After crossing Flagstaff Summit Road, then Flagstaff Road four times, bear left at a marked trail junction, toward Panorama Point. This too is a busy parking lot, with lots of cars turning in and out -- be careful!
Take the Viewpoint Trail north from the parking area; it descends a number of easy switchbacks into town. Because it was getting really hot at this point, and knowing that I'd soon be able to refill my pack at Eben G. Fine Park, I took some time on the descent to drink more water, to make the most of the coming refill opportunity.
When the Viewpoint Trail ends, turn right to go to the roundabout, then bear left to descend into Eben G. Fine Park. On this gorgeous Sunday, the park was full of cyclists cruising down the bike path, children playing on the playground, and people with inner tubes getting in and out of Boulder Creek. Bear left on the bike path to reach the restrooms. Cold running water here, and I happily refilled my pack.
Continue straight and slightly to the right to take the underpass below Canyon Boulevard, toward Settlers Park Trail. Go through the picnic area and bear left, up to the Red Rocks Trail, where you'll go up and over the hill (through the rock formation, or bypassing it slightly to the west.)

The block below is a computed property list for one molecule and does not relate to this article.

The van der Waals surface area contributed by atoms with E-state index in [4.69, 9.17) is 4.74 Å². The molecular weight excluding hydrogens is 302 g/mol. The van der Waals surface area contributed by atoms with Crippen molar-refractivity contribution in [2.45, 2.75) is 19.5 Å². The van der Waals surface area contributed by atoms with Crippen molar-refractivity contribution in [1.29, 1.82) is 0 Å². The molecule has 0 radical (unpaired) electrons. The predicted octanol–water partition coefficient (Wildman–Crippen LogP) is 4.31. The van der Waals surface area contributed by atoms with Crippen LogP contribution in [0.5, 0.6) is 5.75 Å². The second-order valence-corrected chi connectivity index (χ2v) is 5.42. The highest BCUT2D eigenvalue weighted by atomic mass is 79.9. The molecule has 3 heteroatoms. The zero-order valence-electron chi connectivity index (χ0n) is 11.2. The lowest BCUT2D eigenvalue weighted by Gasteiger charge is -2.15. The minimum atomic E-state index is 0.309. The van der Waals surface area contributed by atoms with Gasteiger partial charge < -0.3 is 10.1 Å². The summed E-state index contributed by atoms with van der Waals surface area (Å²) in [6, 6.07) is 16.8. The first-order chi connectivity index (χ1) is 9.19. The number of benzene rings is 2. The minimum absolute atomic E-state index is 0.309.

As you crest the hill and then descend into the Centennial Trailhead parking area, Mt. Sanitas will loom intimidatingly ahead of you. Yesterday I was so hot at this point; it felt great to have cold water in my pack as the sun beat down. Cross Sunshine Canyon Drive, aka Mapleton Avenue at this point, and bear left up the Mt. Sanitas Trail.
Sanitas has something for everyone, speedsters and mere mortals alike, and yesterday all the people of Boulder (and their kids, and their dogs) were on the trail as I headed up. For me, the bottom portion (with the huge steps) is the most painful... so, tired as I was, I just tried to keep putting one foot in front of the other and move upward.